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6:06pm: Sportsline with Tony Caridi

Mountaineers to welcome Wright State for first game in 8 days

MORGANTOWN, W.Va. — If Mark Kellogg sports a different look Monday morning inside the WVU Coliseum, it’s nothing more than West Virginia’s first-year women’s basketball coach trying to protect his eardrums.

The Mountaineers welcome Wright State for a 10 a.m. tip on Education Day, with several thousand elementary-aged kids expected to be on hand as West Virginia strives for its 10th victory in as many games.

“It’s always loud. There’s 6,000-plus of those suckers coming into the Coliseum, so may have to get the earplugs out or put on the big Beats or something,” Kellogg said. “I may look a little different for that one, but they do create great energy, so it’s a fun game for us. Our kids will get excited for that.”

The matchup will air on Big Now on ESPN+ and marks the first contest for West Virginia (9-0) since a 64-point win against Delaware State last Sunday. 

After Monday, only one non-league game remains for the Mountaineers — that coming Thursday against Niagara — before they jump into Big 12 Conference play starting December 30 at Kansas.

“When they don’t have a game in sight,  the enthusiasm for practice may not quite be where you want it to be,” Kellogg said. “But it does allow you to work on quite a bit. You’re not preparing for another opponent, so your focus is solely on yourselves. 

“For coaches, the same thing. We can go recruit a little bit or focus in on ourselves. We had an hour long analytic meeting yesterday and looked at just us and our program and where we are nine games in. It lets you focus on some things that when you’re playing somebody all the time you’d otherwise put on the back-burner.”

Jordan Harrison converts a layup. (Photo by Teran Malone)

The Mountaineers have thrived on consistently disrupting opponents throughout the first six weeks of Kellogg’s tenure.

West Virginia forcing more than 25 turnovers on average, while recording nearly 15 steals per game — an asset that can largely be attributed to the defensive prowess of guards JJ Quinerly, Jordan Harrison and Lauren Fields.

“This group is talented at that position. There’s no doubt,” Kellogg said.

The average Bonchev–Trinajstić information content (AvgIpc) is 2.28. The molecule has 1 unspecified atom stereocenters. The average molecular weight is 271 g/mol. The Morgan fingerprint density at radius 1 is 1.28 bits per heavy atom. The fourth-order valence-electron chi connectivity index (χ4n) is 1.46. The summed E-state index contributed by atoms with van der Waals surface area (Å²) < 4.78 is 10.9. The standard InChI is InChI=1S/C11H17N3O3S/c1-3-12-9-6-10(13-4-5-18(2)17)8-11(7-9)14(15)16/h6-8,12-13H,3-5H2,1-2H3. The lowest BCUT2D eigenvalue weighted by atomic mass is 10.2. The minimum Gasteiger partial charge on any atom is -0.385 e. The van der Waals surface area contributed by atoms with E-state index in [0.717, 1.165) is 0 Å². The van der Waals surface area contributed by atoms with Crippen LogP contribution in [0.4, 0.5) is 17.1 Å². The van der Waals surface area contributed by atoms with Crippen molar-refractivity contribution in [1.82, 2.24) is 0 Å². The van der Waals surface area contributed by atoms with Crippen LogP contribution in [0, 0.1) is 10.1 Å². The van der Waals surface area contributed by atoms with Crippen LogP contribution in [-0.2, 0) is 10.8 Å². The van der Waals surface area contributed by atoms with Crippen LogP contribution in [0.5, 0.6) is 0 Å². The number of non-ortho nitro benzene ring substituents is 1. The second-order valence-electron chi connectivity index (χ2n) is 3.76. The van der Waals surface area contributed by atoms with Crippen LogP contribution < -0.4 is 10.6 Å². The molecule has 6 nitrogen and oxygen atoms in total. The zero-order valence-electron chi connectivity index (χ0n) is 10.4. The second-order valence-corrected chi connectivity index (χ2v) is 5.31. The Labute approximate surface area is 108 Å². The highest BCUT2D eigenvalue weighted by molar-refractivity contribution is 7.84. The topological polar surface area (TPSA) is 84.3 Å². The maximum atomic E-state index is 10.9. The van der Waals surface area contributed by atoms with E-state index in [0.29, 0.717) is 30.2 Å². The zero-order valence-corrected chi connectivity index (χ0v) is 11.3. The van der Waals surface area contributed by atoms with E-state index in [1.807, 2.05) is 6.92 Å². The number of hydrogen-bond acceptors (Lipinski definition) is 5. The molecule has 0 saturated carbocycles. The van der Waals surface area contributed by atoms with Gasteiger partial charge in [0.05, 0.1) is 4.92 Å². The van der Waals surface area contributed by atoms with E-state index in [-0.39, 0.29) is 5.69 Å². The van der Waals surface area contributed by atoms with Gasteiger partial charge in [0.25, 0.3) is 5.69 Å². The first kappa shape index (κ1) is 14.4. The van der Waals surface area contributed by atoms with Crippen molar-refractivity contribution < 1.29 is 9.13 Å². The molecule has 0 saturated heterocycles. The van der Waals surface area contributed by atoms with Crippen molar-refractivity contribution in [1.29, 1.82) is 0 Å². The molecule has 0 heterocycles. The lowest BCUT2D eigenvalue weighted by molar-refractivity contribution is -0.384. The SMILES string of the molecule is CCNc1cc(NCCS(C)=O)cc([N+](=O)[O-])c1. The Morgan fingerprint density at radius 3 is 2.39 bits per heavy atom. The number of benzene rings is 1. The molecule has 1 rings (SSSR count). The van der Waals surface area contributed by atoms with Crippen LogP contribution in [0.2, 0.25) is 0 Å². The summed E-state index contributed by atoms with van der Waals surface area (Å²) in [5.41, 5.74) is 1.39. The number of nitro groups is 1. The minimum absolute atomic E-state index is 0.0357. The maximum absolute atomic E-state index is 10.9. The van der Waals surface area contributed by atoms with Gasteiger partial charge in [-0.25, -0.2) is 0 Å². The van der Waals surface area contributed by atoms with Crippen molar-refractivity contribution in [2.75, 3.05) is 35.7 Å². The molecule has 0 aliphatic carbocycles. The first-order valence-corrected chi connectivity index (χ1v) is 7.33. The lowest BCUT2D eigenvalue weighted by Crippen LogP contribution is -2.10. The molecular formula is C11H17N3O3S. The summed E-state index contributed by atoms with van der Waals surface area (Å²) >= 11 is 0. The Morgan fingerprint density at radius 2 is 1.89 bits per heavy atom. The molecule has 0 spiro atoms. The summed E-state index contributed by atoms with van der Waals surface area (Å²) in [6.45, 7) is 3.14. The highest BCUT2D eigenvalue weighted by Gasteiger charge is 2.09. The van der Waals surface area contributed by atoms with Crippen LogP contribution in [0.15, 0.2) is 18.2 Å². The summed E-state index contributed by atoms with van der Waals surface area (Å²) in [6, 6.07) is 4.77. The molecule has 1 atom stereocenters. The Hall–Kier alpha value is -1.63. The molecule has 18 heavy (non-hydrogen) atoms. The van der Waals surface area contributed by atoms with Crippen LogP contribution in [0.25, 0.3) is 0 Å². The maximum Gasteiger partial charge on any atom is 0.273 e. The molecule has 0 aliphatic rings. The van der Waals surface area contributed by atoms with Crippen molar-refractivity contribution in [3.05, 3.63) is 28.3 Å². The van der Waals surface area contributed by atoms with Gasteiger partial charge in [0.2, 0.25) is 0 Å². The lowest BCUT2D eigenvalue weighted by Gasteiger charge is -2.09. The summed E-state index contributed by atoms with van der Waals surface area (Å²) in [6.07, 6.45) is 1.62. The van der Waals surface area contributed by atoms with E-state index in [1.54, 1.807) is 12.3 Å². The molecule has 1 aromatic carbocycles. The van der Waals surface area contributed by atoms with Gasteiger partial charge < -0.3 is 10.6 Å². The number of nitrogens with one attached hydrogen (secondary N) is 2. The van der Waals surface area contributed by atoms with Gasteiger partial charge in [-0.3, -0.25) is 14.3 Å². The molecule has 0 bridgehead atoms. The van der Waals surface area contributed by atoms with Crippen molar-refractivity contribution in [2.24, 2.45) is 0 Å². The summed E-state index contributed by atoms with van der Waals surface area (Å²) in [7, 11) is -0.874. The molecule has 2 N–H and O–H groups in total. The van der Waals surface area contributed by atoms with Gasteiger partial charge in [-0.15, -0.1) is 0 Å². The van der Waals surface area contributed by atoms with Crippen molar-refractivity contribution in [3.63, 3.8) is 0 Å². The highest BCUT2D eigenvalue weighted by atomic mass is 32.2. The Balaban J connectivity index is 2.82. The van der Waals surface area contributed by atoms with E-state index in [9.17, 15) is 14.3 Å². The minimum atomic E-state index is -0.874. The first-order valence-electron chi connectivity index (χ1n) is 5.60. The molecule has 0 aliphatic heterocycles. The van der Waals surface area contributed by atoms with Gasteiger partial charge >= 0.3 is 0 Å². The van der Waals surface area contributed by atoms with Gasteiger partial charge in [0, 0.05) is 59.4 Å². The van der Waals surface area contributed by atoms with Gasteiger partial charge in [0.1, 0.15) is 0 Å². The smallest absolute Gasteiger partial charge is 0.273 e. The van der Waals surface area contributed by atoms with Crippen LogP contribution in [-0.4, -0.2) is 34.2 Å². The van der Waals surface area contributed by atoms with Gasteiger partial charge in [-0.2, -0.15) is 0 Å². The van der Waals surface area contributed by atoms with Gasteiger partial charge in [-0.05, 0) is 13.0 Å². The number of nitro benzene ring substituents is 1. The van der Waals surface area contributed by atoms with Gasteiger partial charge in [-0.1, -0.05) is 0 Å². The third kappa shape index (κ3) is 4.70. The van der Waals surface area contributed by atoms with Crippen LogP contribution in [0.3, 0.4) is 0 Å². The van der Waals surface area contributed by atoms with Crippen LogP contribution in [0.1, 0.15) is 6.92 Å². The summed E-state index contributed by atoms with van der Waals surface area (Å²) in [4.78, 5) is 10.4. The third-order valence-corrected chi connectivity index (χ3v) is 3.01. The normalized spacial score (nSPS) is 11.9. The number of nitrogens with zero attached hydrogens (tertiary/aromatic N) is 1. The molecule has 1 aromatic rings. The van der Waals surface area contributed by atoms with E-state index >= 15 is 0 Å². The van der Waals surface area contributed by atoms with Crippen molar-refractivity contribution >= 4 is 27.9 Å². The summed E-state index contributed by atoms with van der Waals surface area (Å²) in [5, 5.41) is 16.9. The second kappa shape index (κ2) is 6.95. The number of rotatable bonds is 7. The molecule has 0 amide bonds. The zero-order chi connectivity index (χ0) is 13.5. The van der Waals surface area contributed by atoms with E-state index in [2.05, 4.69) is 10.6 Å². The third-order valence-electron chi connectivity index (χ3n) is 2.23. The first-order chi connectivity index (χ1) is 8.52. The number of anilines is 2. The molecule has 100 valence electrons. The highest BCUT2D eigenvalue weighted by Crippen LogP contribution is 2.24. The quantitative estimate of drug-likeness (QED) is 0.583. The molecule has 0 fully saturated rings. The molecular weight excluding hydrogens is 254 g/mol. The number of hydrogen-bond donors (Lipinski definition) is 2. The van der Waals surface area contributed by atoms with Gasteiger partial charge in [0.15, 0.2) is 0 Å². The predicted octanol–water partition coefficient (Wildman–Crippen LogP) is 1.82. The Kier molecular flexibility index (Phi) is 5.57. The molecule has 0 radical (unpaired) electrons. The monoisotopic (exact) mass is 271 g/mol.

The Raiders (6-4) predicate much of their success on their ability to hit from the perimeter. Wright State is shooting better than 35 percent on three-pointers and making 8.3 on average — nearly three more than they allow.

Five Wright State players have at least 11 triples over the team’s first 10 games, led by 18 from Alexis Hutchinson, though her percentage is just north of 30. Cara VanKempen, Layne Ferrell and Lauren Scott follow with 15, 14 and 13 respectively. VanKempen has attempted only 34 treys, while Ferrell has put up 36. Scott has made three more shots from long range than she’s missed.

“This will be a good test and really make us have to defend the three-point line and rebound,” Kellogg said. “Our pressure may turn them over a little bit, but maybe not. If it doesn’t, that’s great, too. We have to learn how to defend the three in the half court.”

The Mountaineers want to be sure to avoid a letdown as they seek to remain unbeaten and fine-tune aspects that Kellogg believes need improvement before the schedule becomes more challenging.

“The human aspect, yeah, we’re thinking about Christmas and being with our families. When we get together, the talk is let’s be where our feet are and get the job done,” said 6-foot-1 forward Tavy Diggs, who has scored in double figures in three of the team’s last four games.

While Diggs has picked up her production of late, 6-3 forward Kylee Blacksten is coming off a season-high 16-point performance on 7-for-9 shooting against Delaware State. It was Blacksten’s first double-digit scoring effort this season and she’d accounted for a total of 12 points in the three previous games.

The inside-outside threat has attempted only 48 field goals in nine games and shooting nearly 44 percent from the field while connecting on 7-of-19 threes to this point.

“She’ll work and she’ll invest and put in the time, so I was really happy she had that night because we need her to play with confidence,” Kellogg said. “She’s a smart, cerebral kid, but don’t call her a post player.”

Quinerly (18.4 points), Harrison (13.1) and Fields (11.3) are the team’s top three scorers and Quinerly and Harrison are both shooting better than 50 percent to this point.

Health permitting, the Mountaineers know they’ll be heavily reliant on each of the three throughout the season and are also counting on wings Kyah Watson and Jayla Hemingway, along with reserve post player Tirzah Moore for steady play and consistent production.

“We have to continue to develop the roles,” Kellogg said. “That’s still not quite all the way defined with all the roles that we have on this team, but they’re starting to get defined a little bit more each time we play.”